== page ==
Be aware that your withdrawing limit may vary from country to country (regardless of your withdrawing limit in your home country) and it can be as low as the equivalent to USD100 per day.
    It's also advisable to carry some cash in small denominations bills, for those times when ATMs may not be available. US dollars is the most readily changeable currency.
    VERY IMPORTANT:
    USD100 bills with serial number CB or BE and any other USD bills that are old, torn, written or stamped on will not be accepted by local banks.
    The official currency of Peru is the Peruvian Nuevo Sol (PEN).
    Peruvian banks are allowed to reject dollar bills which are old, torn (more than one centimetre) and which have too many stamps on them. Please make sure you don't accept bills in such conditions as you may not be able to use them.
    The official currency of Bolivia is the Boliviano (BOB).
    The official currency of Brazil is the Real (BRL).
    The official currency of Chile is the Chilean Peso (CLP).
    The official currency in Argentina is the Argentine Peso (ARS).
    Spending money
    Every traveller is different and therefore spending money requirements will vary. Some travellers may drink more than others while other travellers like to purchase more souvenirs than most. Please consider your own spending habits when it comes to allowing for drinks, shopping, participating in optional activities, and tipping. Please also remember the following specific recommendations when planning your trip.
    PRICES IN CHILE & BRAZIL:
    Chile and Brazil are amongst the most expensive countries in South America. While in other countries you can expect to have a main meal for US$5-10 and take part of an optional activity for US$15-20, Brazil and Chile's prices are closer to what you would expect to pay in Western countries. You'll need to budget accordingly.
    Tipping
    On this trip, we have included gratuities for the essential services that you will receive as part of your tour package. This will cover tips to drivers, specialist local guides (where applicable), restaurant staff for included meals, porters, bellboys and other hotel staff, including room-cleaning staff.
    This amount DOES NOT include a tip for your tour leader, so you may wish to set aside some funds for this. It is customary to tip your tour leader for outstanding service throughout your trip. The amount is entirely a personal preference; however as a guideline $US2-4, or the equivalent in any currency used on the trip, per person, per day can be used. Of course you are free to tip more or less as you see fit, depending on your perception of service quality and the length of your trip. Remember, a tip isn't compulsory and should only be given when you receive excellent service.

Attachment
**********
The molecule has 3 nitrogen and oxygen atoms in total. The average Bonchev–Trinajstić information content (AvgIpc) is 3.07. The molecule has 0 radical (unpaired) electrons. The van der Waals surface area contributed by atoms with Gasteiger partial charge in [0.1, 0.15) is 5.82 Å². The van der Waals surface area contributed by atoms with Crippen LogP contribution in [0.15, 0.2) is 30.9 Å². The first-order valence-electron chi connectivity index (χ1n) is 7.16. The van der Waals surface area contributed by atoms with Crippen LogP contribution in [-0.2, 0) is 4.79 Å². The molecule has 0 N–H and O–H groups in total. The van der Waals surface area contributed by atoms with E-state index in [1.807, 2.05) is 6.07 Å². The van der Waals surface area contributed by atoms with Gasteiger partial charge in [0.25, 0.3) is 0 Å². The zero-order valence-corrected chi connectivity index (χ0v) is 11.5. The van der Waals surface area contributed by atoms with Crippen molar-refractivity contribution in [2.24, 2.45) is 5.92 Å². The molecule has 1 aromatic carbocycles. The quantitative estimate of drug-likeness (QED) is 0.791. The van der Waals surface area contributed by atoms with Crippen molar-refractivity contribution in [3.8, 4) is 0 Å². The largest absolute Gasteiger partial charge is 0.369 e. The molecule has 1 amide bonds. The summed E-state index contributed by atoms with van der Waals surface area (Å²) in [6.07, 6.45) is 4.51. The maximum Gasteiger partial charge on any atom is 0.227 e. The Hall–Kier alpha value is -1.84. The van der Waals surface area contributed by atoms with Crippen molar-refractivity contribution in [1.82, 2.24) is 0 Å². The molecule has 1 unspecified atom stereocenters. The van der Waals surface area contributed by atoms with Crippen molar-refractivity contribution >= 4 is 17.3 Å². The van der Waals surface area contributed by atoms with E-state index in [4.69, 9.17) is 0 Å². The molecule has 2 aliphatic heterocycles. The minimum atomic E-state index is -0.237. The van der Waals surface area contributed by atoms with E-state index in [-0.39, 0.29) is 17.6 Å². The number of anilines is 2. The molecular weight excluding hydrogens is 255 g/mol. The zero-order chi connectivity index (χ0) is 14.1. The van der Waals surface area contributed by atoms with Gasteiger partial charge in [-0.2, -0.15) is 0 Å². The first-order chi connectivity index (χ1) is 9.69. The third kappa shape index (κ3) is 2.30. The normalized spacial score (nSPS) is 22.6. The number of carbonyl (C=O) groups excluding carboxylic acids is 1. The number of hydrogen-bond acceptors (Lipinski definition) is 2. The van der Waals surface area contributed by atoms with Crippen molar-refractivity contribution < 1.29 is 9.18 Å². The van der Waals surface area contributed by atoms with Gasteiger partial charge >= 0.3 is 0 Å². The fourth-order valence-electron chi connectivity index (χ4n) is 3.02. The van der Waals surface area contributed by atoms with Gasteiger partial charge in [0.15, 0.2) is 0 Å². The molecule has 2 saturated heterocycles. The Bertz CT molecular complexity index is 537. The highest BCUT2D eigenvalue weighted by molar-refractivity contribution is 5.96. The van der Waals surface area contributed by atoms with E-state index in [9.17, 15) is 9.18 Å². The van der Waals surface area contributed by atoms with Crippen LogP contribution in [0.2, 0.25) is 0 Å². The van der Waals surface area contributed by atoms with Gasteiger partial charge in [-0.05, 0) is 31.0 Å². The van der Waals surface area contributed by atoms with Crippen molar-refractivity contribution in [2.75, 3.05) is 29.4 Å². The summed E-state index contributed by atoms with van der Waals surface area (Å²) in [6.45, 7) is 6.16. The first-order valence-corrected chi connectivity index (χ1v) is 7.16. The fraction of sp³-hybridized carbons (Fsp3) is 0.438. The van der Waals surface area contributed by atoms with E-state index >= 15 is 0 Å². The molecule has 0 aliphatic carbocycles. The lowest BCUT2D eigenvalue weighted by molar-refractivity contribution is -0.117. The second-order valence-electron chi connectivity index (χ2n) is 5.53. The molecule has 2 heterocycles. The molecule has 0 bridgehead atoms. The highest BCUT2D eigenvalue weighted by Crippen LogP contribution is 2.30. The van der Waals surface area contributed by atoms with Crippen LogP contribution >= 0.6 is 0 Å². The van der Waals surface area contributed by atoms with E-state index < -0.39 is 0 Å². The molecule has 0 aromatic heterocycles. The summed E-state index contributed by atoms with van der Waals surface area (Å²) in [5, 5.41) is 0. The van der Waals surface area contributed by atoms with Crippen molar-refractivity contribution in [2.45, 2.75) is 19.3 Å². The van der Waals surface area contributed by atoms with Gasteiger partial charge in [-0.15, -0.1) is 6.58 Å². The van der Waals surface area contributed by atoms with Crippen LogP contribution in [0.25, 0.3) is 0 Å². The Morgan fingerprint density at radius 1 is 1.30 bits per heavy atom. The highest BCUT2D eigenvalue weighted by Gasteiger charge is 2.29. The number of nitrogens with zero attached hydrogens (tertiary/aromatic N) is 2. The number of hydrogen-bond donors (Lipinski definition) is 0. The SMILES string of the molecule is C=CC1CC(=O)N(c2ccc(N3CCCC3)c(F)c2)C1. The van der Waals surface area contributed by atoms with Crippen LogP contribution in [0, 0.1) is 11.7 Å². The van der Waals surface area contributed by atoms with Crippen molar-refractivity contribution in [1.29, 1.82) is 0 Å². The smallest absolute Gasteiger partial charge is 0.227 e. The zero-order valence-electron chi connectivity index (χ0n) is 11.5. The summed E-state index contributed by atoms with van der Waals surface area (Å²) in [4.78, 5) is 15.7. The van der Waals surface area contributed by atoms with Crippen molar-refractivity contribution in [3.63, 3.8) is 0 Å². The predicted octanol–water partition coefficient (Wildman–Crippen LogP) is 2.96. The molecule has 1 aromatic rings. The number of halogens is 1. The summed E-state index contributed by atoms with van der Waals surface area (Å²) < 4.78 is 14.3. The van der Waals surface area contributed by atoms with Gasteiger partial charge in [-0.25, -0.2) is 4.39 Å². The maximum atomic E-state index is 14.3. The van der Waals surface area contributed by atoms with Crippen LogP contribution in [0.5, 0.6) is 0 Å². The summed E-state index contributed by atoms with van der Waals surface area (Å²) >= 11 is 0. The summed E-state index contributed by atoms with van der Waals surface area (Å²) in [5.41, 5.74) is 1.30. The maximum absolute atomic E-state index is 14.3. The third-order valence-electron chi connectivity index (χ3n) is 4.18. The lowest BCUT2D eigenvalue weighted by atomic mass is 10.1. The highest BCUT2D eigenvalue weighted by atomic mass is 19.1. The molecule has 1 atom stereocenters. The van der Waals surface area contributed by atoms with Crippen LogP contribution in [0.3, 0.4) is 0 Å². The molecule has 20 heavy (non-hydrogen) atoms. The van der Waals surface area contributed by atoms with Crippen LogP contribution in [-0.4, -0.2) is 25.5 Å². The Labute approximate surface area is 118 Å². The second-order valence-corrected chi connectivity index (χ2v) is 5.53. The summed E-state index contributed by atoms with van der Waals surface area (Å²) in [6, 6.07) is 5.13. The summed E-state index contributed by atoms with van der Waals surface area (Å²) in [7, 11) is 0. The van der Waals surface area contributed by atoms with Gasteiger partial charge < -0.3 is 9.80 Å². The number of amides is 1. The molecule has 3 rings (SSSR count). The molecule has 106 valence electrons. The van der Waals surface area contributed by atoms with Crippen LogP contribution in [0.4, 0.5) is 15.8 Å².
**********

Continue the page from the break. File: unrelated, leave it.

You also wish to put aside some money for your own tipping, such as when you are doing our own optional sightseeing or activity that involves local guides and/or drivers or when joining in optional groups meals or dining out on your own. In these instances, we advise you to carry small notes of local currency each day to make tipping easier. The amounts can vary greatly according to destination, so we suggest that you ask your tour leader to give you guidance on what are appropriate amounts to tip.
    If you're happy with the service provided during your optional activities, a tip is appropriate (though not compulsory). While it may not be customary to you, it's of great significance to the people who will take care of you during your travels, inspires excellent service, and is an entrenched feature of the tourism industry across many Intrepid destinations.
    The following amounts are per person suggestions based on local considerations and feedback from our past travellers:
    Restaurants: Tipping isn't expected in local markets and basic restaurants. However if you wish to tip, round your bill up to the nearest 5%. In more up-market restaurants we suggest up to 10%-12% of your bill. Some restaurants already include tipping on the final amount, which should be shown on the bill as: propina, servicio or cubiertos.
    Local guides during optional tours: We suggest USD 2 per passenger per day.
    Drivers during optional tours: We suggest USD 1-2 per day for drivers.